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Ever come away from a film screening, a listening party, or an art exhibit with a broad smile on your face that translates into 'something right just happened'? Well, Native, the sophomore full-length from Connecticut's Autolatry has proven the latest instance of this phenomena for me, a conceptual piece which musically expands and expounds upon the band's prior output (the Of the Land EP) in decidedly thorough and positive directions that help to address any possible shortcomings there might have been. Previously an intensely melodic, harmony-drunk black metal outfit who were already quite skilled, they've now successfully embraced and smoothed over tangents of jazz, folk, and post-rock/hardcore chord progressions into a delightful, dynamic whole that remains compelling across a number of listens, and while perfection might still have eluded the quintet, there is no question that Native demands to be head by anyone interested in forward thinking, eclectic spins on its parent genre.
There is precedent, of course, and I'd be remiss to ignore that established European acts like Enslaved and Klabautamann, or modern US cults like Krallice have already tilled some of the fertile soil Autolatry are harvesting, but these guys seize such aesthetics and paint them onto a personal palette of grace and agony which becomes even more engrossing the further through Native one travels. For instance, "Colony", while a formidable exhibition of (or introduction to) the group's rhythmic versatility and devotion to non-standard chord choices (at least in this niche), barely scrapes the surface of the range of emotions and ideas lying in wait for the listener, and is quickly eclipsed by the bass-driven grooves of "Waning Moon" or thundering blast-work which ushers in "Unrest with the Tide", and from there the surprises never cease, from the warm and proggy bridge of "Pale Dishonor" to the immediately memorable acoustic/saxophone interlude "Setting of the Sun", or the immense surge of the titular finale. Autolatry's sense of pacing here is brilliant, through both the consonant and dissonant flux of their riffing progressions, and combined with the lyrical themes of native New England subjugation during the early colonization of the United States, it's clear we've got an album that is unique and important.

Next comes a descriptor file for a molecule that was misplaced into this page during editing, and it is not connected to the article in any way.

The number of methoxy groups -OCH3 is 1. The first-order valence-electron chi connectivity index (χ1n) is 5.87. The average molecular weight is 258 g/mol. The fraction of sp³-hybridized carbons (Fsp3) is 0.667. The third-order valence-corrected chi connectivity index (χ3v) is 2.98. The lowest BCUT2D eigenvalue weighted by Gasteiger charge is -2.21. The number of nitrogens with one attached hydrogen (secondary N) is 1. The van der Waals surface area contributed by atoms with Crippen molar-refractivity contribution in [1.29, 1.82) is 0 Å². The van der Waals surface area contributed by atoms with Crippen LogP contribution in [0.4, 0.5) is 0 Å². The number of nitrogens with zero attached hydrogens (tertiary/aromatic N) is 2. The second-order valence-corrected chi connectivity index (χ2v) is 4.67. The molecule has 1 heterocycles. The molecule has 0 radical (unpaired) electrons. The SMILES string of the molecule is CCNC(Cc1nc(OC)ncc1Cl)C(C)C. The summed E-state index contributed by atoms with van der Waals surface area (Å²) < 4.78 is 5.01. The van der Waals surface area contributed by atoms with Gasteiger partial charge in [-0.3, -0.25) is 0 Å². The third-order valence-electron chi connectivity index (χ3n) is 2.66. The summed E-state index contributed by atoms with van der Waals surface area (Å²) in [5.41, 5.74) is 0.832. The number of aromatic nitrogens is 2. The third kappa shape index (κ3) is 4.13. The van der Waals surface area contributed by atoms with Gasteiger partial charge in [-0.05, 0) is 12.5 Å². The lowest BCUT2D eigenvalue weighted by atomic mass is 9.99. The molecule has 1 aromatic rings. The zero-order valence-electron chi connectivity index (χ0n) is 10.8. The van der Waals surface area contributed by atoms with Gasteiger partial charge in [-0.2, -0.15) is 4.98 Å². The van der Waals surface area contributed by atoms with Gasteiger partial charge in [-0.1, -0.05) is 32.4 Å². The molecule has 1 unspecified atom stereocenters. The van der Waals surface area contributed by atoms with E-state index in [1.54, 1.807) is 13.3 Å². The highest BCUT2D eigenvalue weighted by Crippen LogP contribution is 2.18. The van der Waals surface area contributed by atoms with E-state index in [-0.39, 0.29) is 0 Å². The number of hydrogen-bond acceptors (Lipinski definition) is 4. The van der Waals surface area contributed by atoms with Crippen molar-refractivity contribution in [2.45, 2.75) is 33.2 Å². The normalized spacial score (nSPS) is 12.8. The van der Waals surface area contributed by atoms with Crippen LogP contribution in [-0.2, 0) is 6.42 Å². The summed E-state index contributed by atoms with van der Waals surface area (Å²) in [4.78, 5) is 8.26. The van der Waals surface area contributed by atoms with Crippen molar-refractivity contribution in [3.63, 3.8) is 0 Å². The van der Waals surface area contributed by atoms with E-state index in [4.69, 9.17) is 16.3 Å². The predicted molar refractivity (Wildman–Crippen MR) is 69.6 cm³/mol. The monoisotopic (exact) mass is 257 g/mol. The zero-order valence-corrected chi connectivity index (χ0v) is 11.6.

This is not pulled off through strict adherence to conventions, but through creative, proficient instrumentation culled from a number of influences. For one, the excellent, fluid and occasionally frenetic bass playing has its roots in jazz, fusion, or progressive rock & metal, an almost Cynic-level attention to details. Its fat, thriving, swerving tones create a seamless contrast to the harsher discord of the modernized chords, which are just as often steeped in post-punk/hardcore (Sonic Youth meets Voivod) architecture as they are paeans to the formative melodic black metal out of Sweden in the 90s. The drums are everything they need to be: whether blasting in concussive clarity or settling into a rock groove, the strikes and fills are well-placed, well-timed, and I love how they're able to achieve such audible, loud levels in the mix without smothering any of the guitars or the vocals. Speaking of which, the snarling might be considered the least of Native's 'curiosities', but there is plenty of conviction there, an occasional growl, and they thankfully avoid the predictable cliche of the Scandinavian soaring cleans. When Karl Chamberlain goes for a mildly cleaner timbre (as in the bridge of "Pale Dishonor") there is still a lot of grime and constipation there which I enjoyed.
Autolatry is artfully abreast of their US contemporaries like Krallice, Liturgy, and Deafheaven, only more intense, memorable, and less prone to the frustrating bouts of ironic and uninteresting compositional choices that render their works incongruent to the amount of hype they celebrate. Native doesn't bear that same philosophical burden of 'let's be artsy for art's sake' which plagues a lot of unfortunate, insipid hipster neckbeard black metal. This isn't some forestry-obsessed Fugazi with rasped vocals, but an actual black metal album, albeit with a difference. Complex, and challenging in that it will occasionally flood the listener with its jarring dissonance and tempos, but ultimately not difficult to follow or headache-inducing. In fact, the harder hitting riff sequences here proved quite a compelling counterweight to the simpler imagery inherent to the lyrical passages of nature and loss. Like if a reincarnated Walt Whitman, speaking on behalf of the Nehantics, Sequin or Pequot-Mohegan tribes, was putting together a Lulu-styled collaboration with members of Enslaved, Agalloch and Borknagar. Only awesome. I can't say that I loved this record entirely, since I found 3-4 tunes more interesting than the rest, but at its worst, Native is still bound to be one of the most engaging USBM recordings of 2013. Translation: listen to this.